For all the criticism, in the eyes of the Chinese leadership the strict birth control will continue to be valid; all in all it is regarded as inevitable and thus also as positive. Thus, at the climate conference in Copenhagen in December 2009 the Chinese government has pointed to the fact that birth control was an effective measure for reducing carbon dioxide emissions. By this measure alone China's CO2 emissions are reduced per year by 1.83 billion tons. Thirty years ago the birth rate in China was still at 5.8 per cent, due to the one-child policy it has been reduced to 1.8 per cent today. The population in China amounted only to 1.3 billion instead of 1.7 billion. The thus "economized" [eingespart] 400 million births had made possible the economic recovery of the country.

The radiant image of the new economic superpower China gets a few more scratches, because the political leadership seems to be so little assured of its new position of power that it feels constrained to proceed with the utmost severity against critics and reformers. The trial of the human rights advocate and president of the Chinese Pen Club, Liu Xiaobo, in the days before Christmas 2009 showed once again that the political leadership of the PRC tolerates no actions that point to grievances in the country and call for alternative forms of political life, as e.g. the separation of party and state positions, freedom of press and freedom of assembly and other fundamental rights.

The accusation about Liu Xiaobo reads "Inciting Subversion of State Power." But the allegedly subversive activity of Liu Xiaobo and his companions was simply to have signed the so-called "Charta 08", which Liu had drafted together with other human rights campaigners on 8 December 2008 on the occasion of the 60th anniversary of the promulgation of human rights by the United Nations. The declaration published on the Internet has meanwhile been signed by several thousands of Chinese. Liu Xiaobo was arrested directly after the publication of the Charta 08 and held in custody for one year before he was put on trial.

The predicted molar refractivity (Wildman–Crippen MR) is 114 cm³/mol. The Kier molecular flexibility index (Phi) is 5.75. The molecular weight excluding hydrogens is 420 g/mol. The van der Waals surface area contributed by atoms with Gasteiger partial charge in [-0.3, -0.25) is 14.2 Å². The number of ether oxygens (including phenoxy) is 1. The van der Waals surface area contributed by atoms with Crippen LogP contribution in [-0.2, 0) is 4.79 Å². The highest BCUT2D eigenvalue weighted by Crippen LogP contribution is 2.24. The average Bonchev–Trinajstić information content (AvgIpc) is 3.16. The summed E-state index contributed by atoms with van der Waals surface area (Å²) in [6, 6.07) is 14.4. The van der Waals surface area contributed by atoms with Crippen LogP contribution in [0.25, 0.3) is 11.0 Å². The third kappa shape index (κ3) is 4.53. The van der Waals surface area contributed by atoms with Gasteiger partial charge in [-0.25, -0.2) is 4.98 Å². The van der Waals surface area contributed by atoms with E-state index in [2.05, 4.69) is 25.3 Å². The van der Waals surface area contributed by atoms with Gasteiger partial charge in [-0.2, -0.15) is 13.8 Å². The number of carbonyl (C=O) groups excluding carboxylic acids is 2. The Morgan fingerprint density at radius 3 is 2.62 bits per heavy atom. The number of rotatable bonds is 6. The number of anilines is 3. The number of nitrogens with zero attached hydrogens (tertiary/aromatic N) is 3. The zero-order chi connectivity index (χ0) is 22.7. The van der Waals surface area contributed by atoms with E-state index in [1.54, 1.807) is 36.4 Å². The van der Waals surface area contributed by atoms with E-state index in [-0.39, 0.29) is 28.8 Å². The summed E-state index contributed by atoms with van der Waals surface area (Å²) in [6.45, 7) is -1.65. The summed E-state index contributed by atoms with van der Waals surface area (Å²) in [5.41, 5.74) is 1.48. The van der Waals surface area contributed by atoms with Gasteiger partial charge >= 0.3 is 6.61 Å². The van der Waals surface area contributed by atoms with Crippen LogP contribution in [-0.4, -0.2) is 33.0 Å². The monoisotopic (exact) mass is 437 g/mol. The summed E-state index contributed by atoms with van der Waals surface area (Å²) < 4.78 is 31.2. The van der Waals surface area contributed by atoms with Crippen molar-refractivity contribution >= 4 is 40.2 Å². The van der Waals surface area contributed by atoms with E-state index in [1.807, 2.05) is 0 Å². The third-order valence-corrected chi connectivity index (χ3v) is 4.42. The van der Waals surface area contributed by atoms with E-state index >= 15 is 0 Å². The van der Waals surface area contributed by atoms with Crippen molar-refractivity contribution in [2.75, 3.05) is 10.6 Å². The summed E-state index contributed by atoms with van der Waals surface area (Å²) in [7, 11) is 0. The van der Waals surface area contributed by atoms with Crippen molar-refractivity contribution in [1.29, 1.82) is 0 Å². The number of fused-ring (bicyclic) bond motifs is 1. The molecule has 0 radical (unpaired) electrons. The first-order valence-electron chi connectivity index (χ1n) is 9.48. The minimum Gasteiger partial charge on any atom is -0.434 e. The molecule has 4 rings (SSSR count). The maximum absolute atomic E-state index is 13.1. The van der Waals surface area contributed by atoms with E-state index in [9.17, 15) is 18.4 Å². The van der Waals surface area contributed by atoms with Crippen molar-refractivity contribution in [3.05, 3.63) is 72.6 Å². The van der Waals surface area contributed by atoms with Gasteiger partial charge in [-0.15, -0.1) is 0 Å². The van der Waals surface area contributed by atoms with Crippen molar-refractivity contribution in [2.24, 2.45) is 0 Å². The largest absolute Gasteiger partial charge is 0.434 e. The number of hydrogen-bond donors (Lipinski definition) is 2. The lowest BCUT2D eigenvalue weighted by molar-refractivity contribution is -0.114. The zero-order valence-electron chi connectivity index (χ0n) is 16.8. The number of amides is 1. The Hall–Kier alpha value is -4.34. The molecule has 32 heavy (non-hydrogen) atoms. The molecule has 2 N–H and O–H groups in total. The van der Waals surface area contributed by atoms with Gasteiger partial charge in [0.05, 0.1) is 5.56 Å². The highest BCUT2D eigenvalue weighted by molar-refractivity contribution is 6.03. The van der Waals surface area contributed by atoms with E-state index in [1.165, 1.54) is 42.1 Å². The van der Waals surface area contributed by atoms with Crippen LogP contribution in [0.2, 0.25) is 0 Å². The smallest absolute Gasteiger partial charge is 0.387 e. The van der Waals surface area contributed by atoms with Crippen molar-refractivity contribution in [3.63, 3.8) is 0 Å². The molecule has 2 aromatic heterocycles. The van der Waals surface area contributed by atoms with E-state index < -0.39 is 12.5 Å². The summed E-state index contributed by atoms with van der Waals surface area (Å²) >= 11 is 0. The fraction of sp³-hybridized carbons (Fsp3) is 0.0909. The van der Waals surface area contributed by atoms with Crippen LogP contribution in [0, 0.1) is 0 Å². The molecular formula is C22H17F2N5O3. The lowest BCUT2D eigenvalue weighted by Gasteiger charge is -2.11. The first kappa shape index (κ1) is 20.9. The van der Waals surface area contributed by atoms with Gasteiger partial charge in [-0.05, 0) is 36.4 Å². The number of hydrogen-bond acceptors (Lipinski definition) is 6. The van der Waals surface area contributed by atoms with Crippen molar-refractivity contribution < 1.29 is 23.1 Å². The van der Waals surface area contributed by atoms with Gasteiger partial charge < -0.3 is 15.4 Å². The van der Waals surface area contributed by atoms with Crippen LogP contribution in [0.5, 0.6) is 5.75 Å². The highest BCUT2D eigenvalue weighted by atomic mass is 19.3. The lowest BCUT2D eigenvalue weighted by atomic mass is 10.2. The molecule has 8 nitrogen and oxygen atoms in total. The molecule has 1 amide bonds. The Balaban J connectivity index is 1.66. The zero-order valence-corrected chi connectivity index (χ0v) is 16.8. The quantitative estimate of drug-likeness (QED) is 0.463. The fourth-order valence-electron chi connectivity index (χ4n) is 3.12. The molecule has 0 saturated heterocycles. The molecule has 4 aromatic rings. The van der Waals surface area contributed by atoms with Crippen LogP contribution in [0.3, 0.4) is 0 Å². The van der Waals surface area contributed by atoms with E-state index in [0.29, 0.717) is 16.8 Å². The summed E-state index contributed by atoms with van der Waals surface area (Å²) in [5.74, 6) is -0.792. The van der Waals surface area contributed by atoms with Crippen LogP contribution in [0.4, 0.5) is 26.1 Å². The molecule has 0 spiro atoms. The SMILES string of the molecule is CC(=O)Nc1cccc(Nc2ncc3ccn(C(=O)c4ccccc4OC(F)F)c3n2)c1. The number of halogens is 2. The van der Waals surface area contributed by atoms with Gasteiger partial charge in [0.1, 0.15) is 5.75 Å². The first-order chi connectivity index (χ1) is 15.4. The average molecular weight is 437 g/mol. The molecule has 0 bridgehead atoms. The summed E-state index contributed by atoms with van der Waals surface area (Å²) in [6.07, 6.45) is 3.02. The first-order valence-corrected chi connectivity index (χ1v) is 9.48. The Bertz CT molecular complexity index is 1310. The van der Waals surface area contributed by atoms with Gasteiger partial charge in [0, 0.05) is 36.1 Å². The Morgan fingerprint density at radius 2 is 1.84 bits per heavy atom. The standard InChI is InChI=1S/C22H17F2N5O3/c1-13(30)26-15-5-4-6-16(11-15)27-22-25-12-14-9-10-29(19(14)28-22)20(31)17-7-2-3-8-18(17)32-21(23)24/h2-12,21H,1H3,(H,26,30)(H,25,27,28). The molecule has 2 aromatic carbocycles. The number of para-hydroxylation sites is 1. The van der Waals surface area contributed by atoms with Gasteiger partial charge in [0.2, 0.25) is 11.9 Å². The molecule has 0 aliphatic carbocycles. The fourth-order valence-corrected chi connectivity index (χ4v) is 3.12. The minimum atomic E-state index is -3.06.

The police prevented his wife Liu Xia from attending the trial against her husband. On 25 December 2009, when sentence was pronounced, she was only allowed to be present in the courtroom when the judge proclaimed the sentence of 11 years in prison against her 54 year-old husband.

Protests against this sentence were made by many foreign governments, and were routinely rejected by the Chinese leadership as "interference in the internal affairs of the PRC." The former president of the Czech Republic, Václav Havel, has tried personally to deliver a protest letter in the Chinese Embassy in Prague, but he was not received by the embassy staff and had to put the letter in the mailbox. Speaking to journalists Havel reminded them that he had co-signed the Charter 77 exactly 33 years ago in Prague and was imprisoned for doing so. He appealed to the Chinese Government not to repeat the mistakes of the former Prague leadership.

But even in the PRC, in circles of the democratic movement and human rights activists the verdict against Liu Xiaobo was vehemently criticized. The group "Mothers of Tiananmen", in which those relatives have joined who demand a revision of the sentence on the demonstrators at Tiananmen Square in June 1989 as "counter-revolutionists", protested in an open letter against the sentence on the author of Charta 08. The verdict on Liu Xiaobo was a proof of the disregard for universal human rights by the present government. It had thus abused its power and is increasingly losing its legitimacy in the eyes of Chinese citizens.



From circles of Chinese intellectuals and representatives of film and literature was also voiced a protest against the sentence on Liu Xiaobo, insofar as is possible in China to express one's opinion in public by means of the limited resources of the Internet, such as Twitter. The outrage from the circles of science, culture, art and film led to the question, "How can a great nation do such a thing?". As an answer was also formulated that the draconian action against Liu Xiaobo would not have the intimidation effect desired by the Government, on the contrary, it would provoke further discussions and protests.


The Plenary Assembly of Catholic Representatives has been Postponed

From 25 to 26 November 2009 in Beijing the Permanent Committee of the Chinese Catholic Bishops Conference (CCBC) and the Chinese Catholic Patriotic Association (CPCA) held a meeting. At the meeting the date and the contents of the long-planned 8th National Assembly of Catholic representatives should actually be fixed. The board then decided somewhat surprisingly that the Plenary Assembly, which according to the regulations was supposed to take place already in 2009, is postponed until 2010, but without fixing a date.